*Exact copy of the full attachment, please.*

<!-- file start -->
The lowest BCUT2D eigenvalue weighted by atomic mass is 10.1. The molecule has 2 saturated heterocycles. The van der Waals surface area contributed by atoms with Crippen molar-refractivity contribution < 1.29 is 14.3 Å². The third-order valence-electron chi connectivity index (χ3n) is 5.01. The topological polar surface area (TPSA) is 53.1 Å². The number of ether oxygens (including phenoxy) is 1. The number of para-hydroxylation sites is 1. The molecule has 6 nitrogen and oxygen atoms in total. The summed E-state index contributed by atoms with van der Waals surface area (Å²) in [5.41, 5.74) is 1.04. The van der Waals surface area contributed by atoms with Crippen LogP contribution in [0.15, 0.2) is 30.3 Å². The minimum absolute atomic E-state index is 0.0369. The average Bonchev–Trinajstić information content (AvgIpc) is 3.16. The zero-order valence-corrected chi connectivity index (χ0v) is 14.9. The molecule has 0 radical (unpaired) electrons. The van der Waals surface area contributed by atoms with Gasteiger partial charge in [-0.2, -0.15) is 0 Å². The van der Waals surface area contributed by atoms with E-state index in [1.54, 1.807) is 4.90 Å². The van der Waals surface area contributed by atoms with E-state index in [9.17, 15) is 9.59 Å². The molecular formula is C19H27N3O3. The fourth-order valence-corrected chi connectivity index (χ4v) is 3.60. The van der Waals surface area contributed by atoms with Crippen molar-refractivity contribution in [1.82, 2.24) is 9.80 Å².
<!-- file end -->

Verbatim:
The lowest BCUT2D eigenvalue weighted by atomic mass is 10.1. The molecule has 2 saturated heterocycles. The van der Waals surface area contributed by atoms with Crippen molar-refractivity contribution < 1.29 is 14.3 Å². The third-order valence-electron chi connectivity index (χ3n) is 5.01. The topological polar surface area (TPSA) is 53.1 Å². The number of ether oxygens (including phenoxy) is 1. The number of para-hydroxylation sites is 1. The molecule has 6 nitrogen and oxygen atoms in total. The summed E-state index contributed by atoms with van der Waals surface area (Å²) in [5.41, 5.74) is 1.04. The van der Waals surface area contributed by atoms with Crippen LogP contribution in [0.15, 0.2) is 30.3 Å². The minimum absolute atomic E-state index is 0.0369. The average Bonchev–Trinajstić information content (AvgIpc) is 3.16. The zero-order valence-corrected chi connectivity index (χ0v) is 14.9. The molecule has 0 radical (unpaired) electrons. The van der Waals surface area contributed by atoms with Gasteiger partial charge in [-0.2, -0.15) is 0 Å². The van der Waals surface area contributed by atoms with E-state index in [1.54, 1.807) is 4.90 Å². The van der Waals surface area contributed by atoms with E-state index in [9.17, 15) is 9.59 Å². The molecular formula is C19H27N3O3. The fourth-order valence-corrected chi connectivity index (χ4v) is 3.60. The van der Waals surface area contributed by atoms with Crippen molar-refractivity contribution in [1.82, 2.24) is 9.80 Å².